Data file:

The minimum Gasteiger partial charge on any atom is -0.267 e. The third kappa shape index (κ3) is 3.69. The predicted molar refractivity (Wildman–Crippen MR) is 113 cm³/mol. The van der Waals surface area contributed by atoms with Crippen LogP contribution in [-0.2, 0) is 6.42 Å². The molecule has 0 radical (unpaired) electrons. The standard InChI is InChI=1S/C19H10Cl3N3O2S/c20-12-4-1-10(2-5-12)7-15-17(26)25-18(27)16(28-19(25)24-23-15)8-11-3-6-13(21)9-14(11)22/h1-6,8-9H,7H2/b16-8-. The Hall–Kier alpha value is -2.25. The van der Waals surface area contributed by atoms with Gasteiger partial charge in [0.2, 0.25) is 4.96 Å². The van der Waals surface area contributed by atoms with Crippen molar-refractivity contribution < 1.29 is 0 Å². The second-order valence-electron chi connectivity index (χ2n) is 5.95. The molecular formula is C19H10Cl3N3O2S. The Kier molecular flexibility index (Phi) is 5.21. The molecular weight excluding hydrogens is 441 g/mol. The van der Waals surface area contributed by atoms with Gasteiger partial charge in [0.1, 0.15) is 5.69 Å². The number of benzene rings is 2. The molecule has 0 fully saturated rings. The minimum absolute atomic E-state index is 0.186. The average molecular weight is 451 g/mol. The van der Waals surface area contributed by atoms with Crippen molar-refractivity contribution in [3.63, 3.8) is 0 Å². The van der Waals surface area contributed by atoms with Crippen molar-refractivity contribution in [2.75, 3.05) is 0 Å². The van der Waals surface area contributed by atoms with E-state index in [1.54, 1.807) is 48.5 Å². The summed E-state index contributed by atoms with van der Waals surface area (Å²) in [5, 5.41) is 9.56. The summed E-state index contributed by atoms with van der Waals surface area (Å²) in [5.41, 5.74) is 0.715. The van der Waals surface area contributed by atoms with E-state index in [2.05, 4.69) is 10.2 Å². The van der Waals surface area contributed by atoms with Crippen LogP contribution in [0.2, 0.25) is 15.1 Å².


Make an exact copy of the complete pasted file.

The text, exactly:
The minimum Gasteiger partial charge on any atom is -0.267 e. The third kappa shape index (κ3) is 3.69. The predicted molar refractivity (Wildman–Crippen MR) is 113 cm³/mol. The van der Waals surface area contributed by atoms with Crippen LogP contribution in [-0.2, 0) is 6.42 Å². The molecule has 0 radical (unpaired) electrons. The standard InChI is InChI=1S/C19H10Cl3N3O2S/c20-12-4-1-10(2-5-12)7-15-17(26)25-18(27)16(28-19(25)24-23-15)8-11-3-6-13(21)9-14(11)22/h1-6,8-9H,7H2/b16-8-. The Hall–Kier alpha value is -2.25. The van der Waals surface area contributed by atoms with Gasteiger partial charge in [0.2, 0.25) is 4.96 Å². The van der Waals surface area contributed by atoms with Crippen molar-refractivity contribution < 1.29 is 0 Å². The second-order valence-electron chi connectivity index (χ2n) is 5.95. The molecular formula is C19H10Cl3N3O2S. The Kier molecular flexibility index (Phi) is 5.21. The molecular weight excluding hydrogens is 441 g/mol. The van der Waals surface area contributed by atoms with Gasteiger partial charge in [0.1, 0.15) is 5.69 Å². The number of benzene rings is 2. The molecule has 0 fully saturated rings. The minimum absolute atomic E-state index is 0.186. The average molecular weight is 451 g/mol. The van der Waals surface area contributed by atoms with Crippen molar-refractivity contribution in [3.63, 3.8) is 0 Å². The van der Waals surface area contributed by atoms with Crippen molar-refractivity contribution in [2.75, 3.05) is 0 Å². The van der Waals surface area contributed by atoms with E-state index in [1.54, 1.807) is 48.5 Å². The summed E-state index contributed by atoms with van der Waals surface area (Å²) in [5, 5.41) is 9.56. The summed E-state index contributed by atoms with van der Waals surface area (Å²) in [5.41, 5.74) is 0.715. The van der Waals surface area contributed by atoms with E-state index in [2.05, 4.69) is 10.2 Å². The van der Waals surface area contributed by atoms with Crippen LogP contribution in [0.2, 0.25) is 15.1 Å².